He went once more to the inner door, and, after a moment's whispering with someone within, returned to me.
“My uncle still sleeps," he said. “I must keep you a little longer. Ah, yes, the Señor O'Brien. He shall marry my cousin, I think, when I am dead.”
“You don't know these fellows,” I said.
“Oh, I know them very well,” Carlos smiled, “there are many of them at Havana. They came there after what they call the '98, when there was great rebellion in Ireland, and many good Catholics were killed and ruined.”
“Then he's a rebel, and ought to be hung,” I said.
Carlos laughed as of old. “It may be, but, my good Juan, we Christians do not see eye to eye with you. This man rebelled against your government, but, also, he suffered for the true faith. He is a good Catholic; he has suffered for it; and in the Ever Faithful Island, that is a passport. He has climbed very high; he is a judge of the Marine Court at Havana. That is why he is here to-day, attending my uncle in this affair of delivering up the pirates. My uncle loves him very much. O'Brien was at first my uncle's clerk, and my uncle made him a juez, and he is also the intendant of my uncle's estates, and he has a great influence in my uncle's town of Rio Medio. I tell you, if you come to visit us, it will be as well to be on good terms with the Señor Juez O'Brien. My uncle is a very old man, and if I die before him, this O'Brien, I think, will end by v marrying my cousin, because my poor uncle is very much in his hands. There are other pretenders, but they have little chance, because it is so very dangerous to come to my uncle's town of Rio Medio, on account of this man's intrigues and of his power with the popu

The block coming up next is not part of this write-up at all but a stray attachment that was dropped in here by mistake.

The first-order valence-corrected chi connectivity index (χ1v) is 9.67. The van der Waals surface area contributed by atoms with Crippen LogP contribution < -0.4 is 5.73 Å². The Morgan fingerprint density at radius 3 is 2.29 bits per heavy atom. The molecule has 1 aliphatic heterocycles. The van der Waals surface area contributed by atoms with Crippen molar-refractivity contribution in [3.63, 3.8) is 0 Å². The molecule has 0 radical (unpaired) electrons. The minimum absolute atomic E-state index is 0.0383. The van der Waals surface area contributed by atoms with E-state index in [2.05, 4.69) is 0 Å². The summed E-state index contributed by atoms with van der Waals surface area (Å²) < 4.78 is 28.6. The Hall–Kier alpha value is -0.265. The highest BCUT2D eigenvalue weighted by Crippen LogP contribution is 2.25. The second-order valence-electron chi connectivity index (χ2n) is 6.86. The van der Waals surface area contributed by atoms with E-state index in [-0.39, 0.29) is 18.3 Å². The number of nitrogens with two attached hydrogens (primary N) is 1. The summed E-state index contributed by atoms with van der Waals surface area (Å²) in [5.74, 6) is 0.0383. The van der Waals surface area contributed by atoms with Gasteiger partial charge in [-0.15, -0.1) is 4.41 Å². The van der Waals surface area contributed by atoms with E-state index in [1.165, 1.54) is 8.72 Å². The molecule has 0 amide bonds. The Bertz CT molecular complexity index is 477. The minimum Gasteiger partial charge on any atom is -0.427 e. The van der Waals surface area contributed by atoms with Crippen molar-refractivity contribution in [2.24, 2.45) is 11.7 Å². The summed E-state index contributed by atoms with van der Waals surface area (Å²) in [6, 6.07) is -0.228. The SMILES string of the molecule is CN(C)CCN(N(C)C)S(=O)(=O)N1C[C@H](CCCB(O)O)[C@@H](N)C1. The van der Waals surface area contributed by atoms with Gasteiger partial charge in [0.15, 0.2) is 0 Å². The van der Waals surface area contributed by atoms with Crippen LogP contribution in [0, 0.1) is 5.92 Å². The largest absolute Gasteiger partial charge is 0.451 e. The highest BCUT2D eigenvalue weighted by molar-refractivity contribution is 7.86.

I looked at Carlos intently. The name of the town had seemed to be familiar to me. Now I suddenly remembered that it was where Nicolas el Demonio, the pirate who was so famous as to be almost mythical, had beaten off Admiral Rowley's boats.
“Come, you had better see this Irish hidalgo who wants to do us so much honour,”—he gave an inscrutable glance at me,—“but do not talk loudly till my uncle wakes.”
He threw the door open. I followed him into the room, where the vision of the ancient Don and the charming apparition of the young girl had retreated only a few moments before.
The room was very lofty and coldly dim; there were great bars in front of the begrimed windows. It was very bare, containing only a long black table, some packing cases, and half a dozen rocking chairs. Of these, five were very new and one very old, black and heavy, with a green leather seat and a coat of arms worked on its back cushions. There were little heaps of mahogany sawdust here and there on the dirty tiled floor, and a pile of sacking in one corner. Beneath a window the flap of an open trap-door half hid a large green damp-stain; a deep recess in the wall yawned like a cavern, and had two or three tubs in the right corner; a man with a blond head, slightly bald as if he had been tonsured, was rocking gently in one of the new chairs.
Opposite him, with his aged face towards us, sat the old Don asleep in the high chair. His delicate white hands lay along the arms, one of them holding a gold vinaigrette; his black, silver-headed cane was between his silk-stockinged legs. The diamond buckles of his shoes shot out little vivid rays, even in that gloomy place. The young girl was sitting with her hands to her temples and her elbows on the long table, minutely examining the motionlessness of a baby lizard, a tiny thing with golden eyes, whom fear seemed to have turned into stone.
We entered quietly, and after a moment she looked up candidly into my eyes, and placed her finger on her lips, motioning her head towards her father. She placed her hand in mine, and whispered very clearly: